The IR2 visa applies to natural-born or adopted unmarried children of U.S. citizens. It allows those who qualify to gain lawful permanent residence or citizenship upon their arrival in the U.S., depending on how old they are.
In contrast, the CR2 visa applies to the natural or adopted children of a CR1 beneficiary, that is, stepchildren of a U.S. citizen. One should not be mistaken for the other.
To qualify for a CR2 visa, your child must meet the following primary requirements;
They must be unmarried
They must be below 21 years old
Your US-citizen spouse must have filed an immigrant petition on their behalf and gotten approval
Your child must have been under 18 when you and your spouse married.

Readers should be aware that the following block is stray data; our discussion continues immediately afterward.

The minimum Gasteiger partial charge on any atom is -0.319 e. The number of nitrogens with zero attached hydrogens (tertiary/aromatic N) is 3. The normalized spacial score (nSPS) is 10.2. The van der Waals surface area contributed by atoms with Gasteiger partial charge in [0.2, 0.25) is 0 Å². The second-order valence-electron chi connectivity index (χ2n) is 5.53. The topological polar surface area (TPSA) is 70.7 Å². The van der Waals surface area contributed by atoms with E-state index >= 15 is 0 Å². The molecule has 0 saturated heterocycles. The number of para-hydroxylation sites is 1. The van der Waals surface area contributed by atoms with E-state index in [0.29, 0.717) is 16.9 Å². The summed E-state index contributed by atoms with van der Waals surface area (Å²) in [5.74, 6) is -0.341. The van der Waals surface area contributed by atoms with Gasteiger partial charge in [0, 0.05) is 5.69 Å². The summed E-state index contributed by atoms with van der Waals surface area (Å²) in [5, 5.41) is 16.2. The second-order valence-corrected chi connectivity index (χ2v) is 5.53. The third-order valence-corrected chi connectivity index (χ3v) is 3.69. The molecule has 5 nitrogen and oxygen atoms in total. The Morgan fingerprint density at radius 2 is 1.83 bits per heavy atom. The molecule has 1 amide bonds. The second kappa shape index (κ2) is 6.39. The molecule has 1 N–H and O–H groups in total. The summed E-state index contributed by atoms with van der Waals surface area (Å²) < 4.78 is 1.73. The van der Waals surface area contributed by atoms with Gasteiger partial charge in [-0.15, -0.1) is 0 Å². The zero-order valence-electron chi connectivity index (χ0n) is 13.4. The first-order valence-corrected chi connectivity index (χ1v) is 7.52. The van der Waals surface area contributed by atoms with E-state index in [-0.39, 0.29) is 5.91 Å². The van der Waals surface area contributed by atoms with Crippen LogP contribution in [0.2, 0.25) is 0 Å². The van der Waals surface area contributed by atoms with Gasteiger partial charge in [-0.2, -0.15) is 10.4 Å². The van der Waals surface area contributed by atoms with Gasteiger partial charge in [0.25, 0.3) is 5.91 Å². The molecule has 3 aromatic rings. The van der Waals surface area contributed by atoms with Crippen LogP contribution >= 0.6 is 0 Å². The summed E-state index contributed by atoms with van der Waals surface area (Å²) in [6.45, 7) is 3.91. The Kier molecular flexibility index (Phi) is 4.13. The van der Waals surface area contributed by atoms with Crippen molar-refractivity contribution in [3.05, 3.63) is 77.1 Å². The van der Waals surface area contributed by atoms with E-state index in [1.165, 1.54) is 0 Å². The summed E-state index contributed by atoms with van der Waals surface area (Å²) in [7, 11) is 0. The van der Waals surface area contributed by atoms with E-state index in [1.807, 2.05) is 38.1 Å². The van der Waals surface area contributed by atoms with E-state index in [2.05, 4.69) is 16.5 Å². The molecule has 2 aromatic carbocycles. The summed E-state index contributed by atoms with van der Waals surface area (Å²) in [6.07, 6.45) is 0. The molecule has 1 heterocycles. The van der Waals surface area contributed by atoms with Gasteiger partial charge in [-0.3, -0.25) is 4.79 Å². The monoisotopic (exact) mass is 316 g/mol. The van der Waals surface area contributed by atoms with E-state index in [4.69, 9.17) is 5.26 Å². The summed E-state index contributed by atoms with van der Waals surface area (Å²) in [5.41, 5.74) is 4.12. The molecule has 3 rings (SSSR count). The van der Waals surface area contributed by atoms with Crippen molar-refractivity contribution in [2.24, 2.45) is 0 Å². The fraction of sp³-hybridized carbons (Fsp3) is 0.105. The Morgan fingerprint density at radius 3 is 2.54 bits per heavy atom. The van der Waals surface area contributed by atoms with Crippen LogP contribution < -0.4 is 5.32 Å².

There may be other requirements your child may need to meet to qualify for this visa. You can speak with an immigration attorney in Texas to get information on the specific conditions they must fulfill to succeed.
The CR2 visa application process is summarized as follows:
The petitioner here is your child’s step-parent, your U.S. citizen spouse. This form is used to establish their relationship with the applicant-your child. You’ll also need this form for your CR1 application so they may file both petitions with the USCIS simultaneously.
This form is usually accompanied by supporting documents that serve as proof of the information included in the form. The nature of the documents required in each case may vary depending on the application. Because your child’s petition is based on a stepparent-stepchild relationship, their supporting documents would need to include the following:
A copy of your marriage certificate showing that the marriage took place before your child turned 18
A copy of your child’s birth certificate